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Finding yourself: Research Metrics

Information and tools to assist with identifying metrics associated with your publications

What are publication metrics?

Publication metrics measure the number of times a publication has appeared in citations, the reference lists of other publications or holdings in libraries.
Metrics have limitations (including different citation patterns between disciplines, database coverage, self-citation rates and years covered) which mean that they can not be used as direct measures of quality.

Image of a checklist

Preparation tips for gathering metrics include:​

  • Approaching the task systematically, one publication title and one databases/platform at a time.​

  • Developing meaningful folders for data management

Terms and Use

Term Where to use it
Altmetrics (or alternative metrics) Track metrics around mentions of your work online, including social media and website analytics, media mentions or reviews, downloads or view counts.
Best sellers lists/copies sold information can be attained from publishers. Best sellers lists/copies sold can be used in addition to other metrics as quantifiers of your publication's scope.
Book Reviews are critical evaluations of your work in scholarly journals or in the media. Use book reviews to demonstrate scholarly reputation in your field of research and as an indication of your work's acceptance in the wider community.
Citation Benchmarking

Use citation benchmarking to show how your publication citations compare with the average for other citations. Try the ​Compare sources tool in Scopus opens in a new window

Citation Count opens in a new window

Use citation counts to show how many times your publication has appeared in the reference lists of other publications.

Field Weighted Citation opens in a new window

Field Weighed Citation can be used to compare the number of citations received by your publication to the average received in a similar research field.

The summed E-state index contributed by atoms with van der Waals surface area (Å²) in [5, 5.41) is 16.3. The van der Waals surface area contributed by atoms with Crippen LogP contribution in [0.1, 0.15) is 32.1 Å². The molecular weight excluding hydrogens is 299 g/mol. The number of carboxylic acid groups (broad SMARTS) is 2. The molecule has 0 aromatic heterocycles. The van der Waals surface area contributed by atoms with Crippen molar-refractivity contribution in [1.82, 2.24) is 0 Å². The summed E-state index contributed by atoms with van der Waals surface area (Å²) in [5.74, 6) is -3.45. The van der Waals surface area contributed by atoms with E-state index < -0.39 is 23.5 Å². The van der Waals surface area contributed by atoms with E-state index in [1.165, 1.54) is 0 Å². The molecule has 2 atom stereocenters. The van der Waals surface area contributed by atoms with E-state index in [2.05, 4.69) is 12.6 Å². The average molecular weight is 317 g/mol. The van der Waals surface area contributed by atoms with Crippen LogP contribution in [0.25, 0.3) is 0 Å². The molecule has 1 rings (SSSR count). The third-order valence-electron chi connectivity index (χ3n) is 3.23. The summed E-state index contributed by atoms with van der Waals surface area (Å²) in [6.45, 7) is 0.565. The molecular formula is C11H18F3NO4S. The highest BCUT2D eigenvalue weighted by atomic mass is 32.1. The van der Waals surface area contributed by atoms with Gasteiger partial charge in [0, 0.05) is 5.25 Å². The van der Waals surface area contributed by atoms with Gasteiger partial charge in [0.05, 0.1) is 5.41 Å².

Grey literature is material and research produced by organizations without the purpose of being commercially published. E.g. fact sheets or blogs. Including Grey Literature metrics in grant and promotion applications can show how your research has been included in policy or demonstrate its public use.

Library holdings are a count of the libraries holding copies of your book.

Use Library Holding numbers, alongside other metrics, in promotion and grant applications, as an indication of the interest in and scope of your work.
Reading Lists and Syllabus University required reading lists and inclusion in school curriculum/syllabus can speak to the educational use of your work.

Example statements for promotion and funding applications

"Widely drawn upon by researchers internationally, this article, which has 47 Google Scholar citations, is recognized for its ground breaking contribution to the debate around human-modified landscapes"
"My article presenting issues on Mango fruit fly detection and monitoring is in the top 5% of cited articles published on Mango fruit flies between 2014-2017"
"In 2017, our paper on software simulations and heavy rail research, received an 84% higher rate of citations compared with the world average in its field"

Note: Refer to scheme-specific rules to determine what information should be included in your grant or promotion application. Funding rules change from year to year.

2018 Guide to NHMRC Peer Review opens in a new window